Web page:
Wednesday, December 2, 2015

Trial runs with Starbuckaroo!

So I got this little pulk to haul around skiing in case Autumn goes lame on the trail. Skiing with it is super easy. I usually forget it's there. Step 2 is teaching Starbuck to skijor. Although I wanted to try it without the sled first, I hooked up to her with the sled first and asked DL to take photos of the expected final product. She did not cooperate.

First of all, here is sled 1.0:

And here is Starbuckeroo wagging her tail, every fiber of her being eager to please, but unsure what to do:

And more of it. I did not wait long for better photos, since I feared she'd either melt into a puddle, or her heart would explode:

She stared up the road. "We going for a walk?"

So I unhooked from both her and the sled, packed her line, left the sled behind, and walked down to the ski trail with her. We had just returned from skiing a short out-and-back with Autumn, Linden, and DL, but we left the three of them behind for skijor training. I envisioned being hauled down the trail by Starbuck's extreme enthusiasm. I dressed extra warmly to ward off what I was sure would be a stiff wind as she whipped me along. I decided to ski freely down our little spur that leads to the main trail, which is wide and smooth and perfect for a first trial. I took a deep breath, hooked up to her, and... stood there. She wagged her tail and wriggled.

"Go on, Roo! Go on!"

She rolled over for a belly rub.

"Mush! Go! Ahead! Hike!"

I was unsure what her "start" command was. Unlike "gee", "haw", "whoa", and "on by", for some reason starting does not have a standard command. Usually, running is the default. When you are standing still, you strain against the brake and say, "Whoa! Whoa! Whoa!" and as soon as you want to go you just stop asking them to stop, and off they go. So Starbuck and I stood there, I scratching my head while she angled to be petted.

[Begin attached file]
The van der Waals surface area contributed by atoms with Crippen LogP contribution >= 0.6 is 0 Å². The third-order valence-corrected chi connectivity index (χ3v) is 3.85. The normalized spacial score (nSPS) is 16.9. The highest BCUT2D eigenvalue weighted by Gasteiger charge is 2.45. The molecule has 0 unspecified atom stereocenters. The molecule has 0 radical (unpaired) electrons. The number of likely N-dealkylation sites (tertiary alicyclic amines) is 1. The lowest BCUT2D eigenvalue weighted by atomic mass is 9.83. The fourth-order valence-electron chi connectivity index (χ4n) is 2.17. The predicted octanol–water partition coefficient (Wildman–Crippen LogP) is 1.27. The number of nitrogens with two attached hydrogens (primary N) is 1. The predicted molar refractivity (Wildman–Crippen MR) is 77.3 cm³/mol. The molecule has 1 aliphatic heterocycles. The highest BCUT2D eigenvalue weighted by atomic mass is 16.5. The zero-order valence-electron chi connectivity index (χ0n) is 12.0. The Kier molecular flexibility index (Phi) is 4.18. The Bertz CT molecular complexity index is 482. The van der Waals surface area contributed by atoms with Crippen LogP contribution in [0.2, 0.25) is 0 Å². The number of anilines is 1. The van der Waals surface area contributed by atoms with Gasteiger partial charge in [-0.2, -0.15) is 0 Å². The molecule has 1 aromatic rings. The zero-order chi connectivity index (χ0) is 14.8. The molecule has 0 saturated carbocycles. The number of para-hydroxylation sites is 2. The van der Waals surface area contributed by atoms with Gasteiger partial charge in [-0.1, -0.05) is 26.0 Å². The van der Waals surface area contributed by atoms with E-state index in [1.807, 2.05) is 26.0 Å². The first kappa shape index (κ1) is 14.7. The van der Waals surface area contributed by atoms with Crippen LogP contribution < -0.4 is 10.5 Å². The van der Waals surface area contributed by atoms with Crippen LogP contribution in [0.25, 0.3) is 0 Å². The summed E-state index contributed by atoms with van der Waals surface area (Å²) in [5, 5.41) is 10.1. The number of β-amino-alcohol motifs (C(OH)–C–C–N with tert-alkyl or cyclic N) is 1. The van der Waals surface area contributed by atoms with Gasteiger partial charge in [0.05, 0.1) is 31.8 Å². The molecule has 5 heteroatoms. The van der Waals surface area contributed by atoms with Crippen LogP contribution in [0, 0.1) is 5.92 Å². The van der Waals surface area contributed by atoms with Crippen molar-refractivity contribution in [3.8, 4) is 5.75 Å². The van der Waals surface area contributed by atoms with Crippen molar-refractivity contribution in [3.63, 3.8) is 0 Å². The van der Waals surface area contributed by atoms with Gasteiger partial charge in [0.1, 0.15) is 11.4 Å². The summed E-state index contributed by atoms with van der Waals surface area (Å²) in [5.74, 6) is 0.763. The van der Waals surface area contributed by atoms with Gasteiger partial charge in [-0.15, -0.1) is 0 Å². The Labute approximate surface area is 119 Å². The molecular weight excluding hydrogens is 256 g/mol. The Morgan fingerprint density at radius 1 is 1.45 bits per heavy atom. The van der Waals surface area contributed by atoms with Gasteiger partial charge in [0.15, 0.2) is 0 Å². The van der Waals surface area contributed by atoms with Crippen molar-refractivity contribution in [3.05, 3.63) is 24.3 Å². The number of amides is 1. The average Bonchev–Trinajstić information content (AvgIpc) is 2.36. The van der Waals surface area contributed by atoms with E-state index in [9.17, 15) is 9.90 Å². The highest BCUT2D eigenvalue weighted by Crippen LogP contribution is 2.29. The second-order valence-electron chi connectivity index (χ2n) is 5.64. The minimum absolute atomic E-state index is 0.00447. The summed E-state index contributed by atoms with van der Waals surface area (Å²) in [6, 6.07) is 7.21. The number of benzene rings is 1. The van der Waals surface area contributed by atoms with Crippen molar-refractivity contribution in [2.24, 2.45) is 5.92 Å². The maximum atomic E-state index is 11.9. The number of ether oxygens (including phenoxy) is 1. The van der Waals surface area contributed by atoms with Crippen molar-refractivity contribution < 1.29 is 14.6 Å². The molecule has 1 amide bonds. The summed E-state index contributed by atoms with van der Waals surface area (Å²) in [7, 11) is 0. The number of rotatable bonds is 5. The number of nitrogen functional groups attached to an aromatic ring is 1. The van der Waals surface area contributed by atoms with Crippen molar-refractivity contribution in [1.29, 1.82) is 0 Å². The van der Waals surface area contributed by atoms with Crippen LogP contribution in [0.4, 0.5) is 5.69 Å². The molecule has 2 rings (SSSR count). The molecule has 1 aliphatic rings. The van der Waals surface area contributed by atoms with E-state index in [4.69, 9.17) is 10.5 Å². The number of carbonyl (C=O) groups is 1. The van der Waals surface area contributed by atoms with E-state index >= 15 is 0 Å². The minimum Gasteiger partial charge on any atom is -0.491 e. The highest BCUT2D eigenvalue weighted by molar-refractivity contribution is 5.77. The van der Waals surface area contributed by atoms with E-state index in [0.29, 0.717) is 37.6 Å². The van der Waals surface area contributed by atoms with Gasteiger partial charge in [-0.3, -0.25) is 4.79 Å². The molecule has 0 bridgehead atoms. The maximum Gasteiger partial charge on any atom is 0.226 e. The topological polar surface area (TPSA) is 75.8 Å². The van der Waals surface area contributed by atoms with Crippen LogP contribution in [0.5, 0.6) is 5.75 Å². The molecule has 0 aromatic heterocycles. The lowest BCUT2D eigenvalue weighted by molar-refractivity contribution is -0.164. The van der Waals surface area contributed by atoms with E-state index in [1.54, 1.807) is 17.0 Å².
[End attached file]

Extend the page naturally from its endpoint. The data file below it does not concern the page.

I decided to ski a few strides, and hope she'd catch on. She ran a circle around me. I unhooked her line, unwrapped it from me, and hooked it back.

After several starts like this, she finally got the hang of it. Just like her fur, her heart, and her personality, her pulling style is soft and gentle. When we made some tight turns, or when she took a command correctly, I told her she was a "good girl". That made her stop in her tracks for a petting! So I had to learn not to praise her while running. It's more difficult than it seems! I used to praise Autumn and Linden all the time when we skijored and hauled my snow testing equipment around. I always told them what good girls they were! I can't talk to Starbuck at all while skijoring, it seems. I must save all of my praises for the end of the run.

Knowing that I have Starbuck and my rigged-up pulk with me, I find skiing such fun again! I realized that happiness is nothing more than freedom. A good job makes us happy because it's freedom from financial worries. Finding a life partner makes us happy because it's freedom from loneliness. Having a reliable dog in a rural lifestyle is, at its core, no different from any other risk reduction. I think that's why Alaskans love dogs so much. In our minds, we tie the love, companionship, and physical help all together in one furry little package. Getting Starbuck as Autumn and Linden aged was definitely a good move. The thought of losing either of them has always made me sad, but the thought of losing Autumn in particular has always made me frightened on a visceral level. Having Starbuck will not remove the sadness, because you can't replace an emotional bond. But it does remove the fear, because you can certainly replace the practical aspects of having a smart dog looking after you.

I'm afraid the preceding paragraph sounds cold, but I don't know how else to say it. I love all three of my furry beasties very much, but there is more to it than love, too.


Allmycke said...

At one time, my big Scrapper was entered into a contest in Inuvik where the dog who could haul a load of dog food the longest distance would win the feed. Scrapper was a happy-dumb kind of dog and didn't at all get this hauling idea... Instead, he walked back to the sled and peed on it...
Some years later, when I was ready to leave Inuvik, I had to put him and his mother to sleep. It was the only thing I could do, as I didn't think they would adapt to new families. It broke my heart and it took years Before I could even look at Pictures of them - even if I realised I had done the right thing by them.

Arvay said...

What a difficult decision that must have been. I'm so sorry you had to go through that.